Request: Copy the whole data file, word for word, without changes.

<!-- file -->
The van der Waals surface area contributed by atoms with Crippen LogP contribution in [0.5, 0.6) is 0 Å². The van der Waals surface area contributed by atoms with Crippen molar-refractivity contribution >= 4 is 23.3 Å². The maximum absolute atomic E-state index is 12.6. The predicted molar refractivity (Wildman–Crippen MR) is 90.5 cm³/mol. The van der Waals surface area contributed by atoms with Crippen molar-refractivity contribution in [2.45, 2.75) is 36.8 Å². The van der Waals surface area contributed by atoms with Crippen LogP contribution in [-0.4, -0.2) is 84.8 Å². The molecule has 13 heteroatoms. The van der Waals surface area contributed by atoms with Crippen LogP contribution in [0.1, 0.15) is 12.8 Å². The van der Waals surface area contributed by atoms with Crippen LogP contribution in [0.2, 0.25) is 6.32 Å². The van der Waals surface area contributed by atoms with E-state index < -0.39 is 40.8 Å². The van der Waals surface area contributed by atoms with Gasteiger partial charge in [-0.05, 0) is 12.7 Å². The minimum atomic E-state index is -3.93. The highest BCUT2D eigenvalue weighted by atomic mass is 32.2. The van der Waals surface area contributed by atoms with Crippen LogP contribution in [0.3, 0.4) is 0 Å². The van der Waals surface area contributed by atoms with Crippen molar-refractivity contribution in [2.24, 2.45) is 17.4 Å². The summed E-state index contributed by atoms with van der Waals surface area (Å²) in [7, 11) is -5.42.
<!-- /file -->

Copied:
The van der Waals surface area contributed by atoms with Crippen LogP contribution in [0.5, 0.6) is 0 Å². The van der Waals surface area contributed by atoms with Crippen molar-refractivity contribution >= 4 is 23.3 Å². The maximum absolute atomic E-state index is 12.6. The predicted molar refractivity (Wildman–Crippen MR) is 90.5 cm³/mol. The van der Waals surface area contributed by atoms with Crippen molar-refractivity contribution in [2.45, 2.75) is 36.8 Å². The van der Waals surface area contributed by atoms with Crippen LogP contribution in [-0.4, -0.2) is 84.8 Å². The molecule has 13 heteroatoms. The van der Waals surface area contributed by atoms with Crippen LogP contribution in [0.1, 0.15) is 12.8 Å². The van der Waals surface area contributed by atoms with Crippen LogP contribution in [0.2, 0.25) is 6.32 Å². The van der Waals surface area contributed by atoms with E-state index < -0.39 is 40.8 Å². The van der Waals surface area contributed by atoms with Gasteiger partial charge in [-0.05, 0) is 12.7 Å². The minimum atomic E-state index is -3.93. The highest BCUT2D eigenvalue weighted by atomic mass is 32.2. The van der Waals surface area contributed by atoms with Crippen LogP contribution in [0.3, 0.4) is 0 Å². The van der Waals surface area contributed by atoms with Crippen molar-refractivity contribution in [2.24, 2.45) is 17.4 Å². The summed E-state index contributed by atoms with van der Waals surface area (Å²) in [7, 11) is -5.42.